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School Based Physical Therapy Spotlight: Yoga Therapy in the Classroom

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As a school-based physical therapist, you might be trying to develop new ways to help your students reach their goals. One approach, which may be beneficial for some children is integrating yoga into your treatment plan.

Who Can Yoga Help?

To determine if yoga is a good tool to use in therapy, it’s important to consider several factors including the child’s condition, age, and goals. Yoga therapy may be helpful in treating various conditions, such as muscular dystrophy, spinal bifida, and autism spectrum disorders. It can also be especially useful for students with cerebral palsy. Children with certain conditions, such as cerebral palsy, may have rigid muscle tone and tension. Yoga can help decrease the rigidity.

Not all children are able to participate in yoga therapy. Depending on the child’s condition and limitations, yoga may not be appropriate. But in many cases, with proper planning, children might gain some benefits from yoga. One of the great things about yoga is you can modify moves to accommodate children in wheelchairs with limited mobility.

Why Yoga?

Implementing yoga into a school-based physical therapy session can be useful for children of all ages, but especially school-age children and teens. Yoga may have the following benefits for special needs children:

Improved concentration: As children learn the breathing techniques and poses involved in yoga, they must concentrate to do the moves correctly. Yoga moves should be modified and adapted as needed, but they still require concentration. Children develop a better ability to focus, which can transfer to improved concentration in the classroom and at home.

Reduced muscle tension: Yoga involves a lot of stretching, which can help children get rid of tension. The movements also may increase flexibility and improve range of motion.

Improved coordination: Physical therapists can also implement yoga in the classroom to improve coordination. Yoga involves a series of interacting moves. Children move from one pose to another. The flow of movement may help children improve coordination and body awareness. Children gain a better understanding of how their body moves.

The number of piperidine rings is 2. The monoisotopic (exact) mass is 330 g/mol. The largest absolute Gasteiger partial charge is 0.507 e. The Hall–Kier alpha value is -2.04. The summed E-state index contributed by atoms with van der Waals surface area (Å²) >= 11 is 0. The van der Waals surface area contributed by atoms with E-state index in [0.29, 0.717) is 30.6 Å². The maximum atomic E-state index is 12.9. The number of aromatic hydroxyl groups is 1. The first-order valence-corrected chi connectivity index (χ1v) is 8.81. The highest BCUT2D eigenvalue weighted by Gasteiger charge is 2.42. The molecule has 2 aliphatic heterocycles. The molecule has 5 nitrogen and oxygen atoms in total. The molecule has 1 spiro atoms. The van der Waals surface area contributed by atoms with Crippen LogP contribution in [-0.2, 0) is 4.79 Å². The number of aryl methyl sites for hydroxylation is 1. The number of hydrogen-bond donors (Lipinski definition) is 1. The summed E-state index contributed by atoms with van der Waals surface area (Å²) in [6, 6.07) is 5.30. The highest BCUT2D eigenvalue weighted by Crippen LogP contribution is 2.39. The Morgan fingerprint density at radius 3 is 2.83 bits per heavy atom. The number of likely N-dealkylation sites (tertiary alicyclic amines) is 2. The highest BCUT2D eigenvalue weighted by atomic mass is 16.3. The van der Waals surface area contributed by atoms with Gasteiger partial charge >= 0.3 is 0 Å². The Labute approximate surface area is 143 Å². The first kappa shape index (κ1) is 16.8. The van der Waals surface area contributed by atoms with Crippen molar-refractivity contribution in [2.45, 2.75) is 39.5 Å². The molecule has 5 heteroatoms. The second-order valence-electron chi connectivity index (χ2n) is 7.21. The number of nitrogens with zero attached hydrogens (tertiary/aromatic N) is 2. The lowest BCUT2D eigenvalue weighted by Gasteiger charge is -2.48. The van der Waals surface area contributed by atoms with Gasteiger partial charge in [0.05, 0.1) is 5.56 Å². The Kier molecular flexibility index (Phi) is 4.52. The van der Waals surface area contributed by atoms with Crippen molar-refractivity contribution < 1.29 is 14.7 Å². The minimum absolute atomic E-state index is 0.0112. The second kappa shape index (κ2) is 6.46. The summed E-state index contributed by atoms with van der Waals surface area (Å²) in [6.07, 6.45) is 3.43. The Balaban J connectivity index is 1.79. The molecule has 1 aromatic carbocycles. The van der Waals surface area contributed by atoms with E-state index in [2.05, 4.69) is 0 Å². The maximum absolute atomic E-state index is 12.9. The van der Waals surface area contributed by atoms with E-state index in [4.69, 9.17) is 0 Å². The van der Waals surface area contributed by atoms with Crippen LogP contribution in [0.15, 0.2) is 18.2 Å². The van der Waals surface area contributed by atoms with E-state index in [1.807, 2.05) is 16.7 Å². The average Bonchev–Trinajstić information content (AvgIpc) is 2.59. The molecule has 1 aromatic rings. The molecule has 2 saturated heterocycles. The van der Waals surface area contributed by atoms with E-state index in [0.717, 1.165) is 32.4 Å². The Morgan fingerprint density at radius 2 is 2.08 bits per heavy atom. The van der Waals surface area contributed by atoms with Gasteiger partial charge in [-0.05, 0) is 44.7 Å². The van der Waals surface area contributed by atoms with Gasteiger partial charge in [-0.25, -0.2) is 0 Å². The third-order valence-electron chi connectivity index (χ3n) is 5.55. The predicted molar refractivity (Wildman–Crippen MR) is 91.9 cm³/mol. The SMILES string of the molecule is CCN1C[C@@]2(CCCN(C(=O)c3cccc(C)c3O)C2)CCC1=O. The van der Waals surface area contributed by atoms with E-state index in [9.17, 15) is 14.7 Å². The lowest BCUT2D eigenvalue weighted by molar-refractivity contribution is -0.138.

Increased strength: When we consider yoga as a form of exercise, we may think it mostly improves flexibility. Yoga can also increase strength. As children hold poses, it may improve strength.

Reduces anxiety: Yoga often involves breathing exercises. Breathing exercises can also be performed independently of the yoga poses in some children. The breathing techniques can have a calming effect on children. Depending on the student, therapists can teach children how to use the breathing techniques to ease anxiety.

Lastly, using yoga as part of physical therapy can be fun for kids. It is also something you can work on with parents to do at home. Benefits of yoga therapy may not happen overnight, but as a regular practice, it can be helpful as part of a treatment plan.

Are you a school-based physical therapist that has used yoga when working with students? How has it been useful? Let us know in the comments section.

Contributor Lesley Slaughter

Lesley is currently a senior vice president with Soliant and oversees the schools' division. Her 20 years of staffing experience has helped grow our schools' therapy division at Soliant from 3 recruiters to over 400. Lesley is skilled in permanent placement, technical recruiting, and staffing services within public and private schools. She has a passion for helping school districts across the country and those who serve our special needs students. She’s originally from Northwest Georgia, holds a Bachelor of Arts in Broadcasting from Georgia Southern University, and loves spending time with her husband and 2 daughters. Make sure to check out the rest of her blogs on working in schools.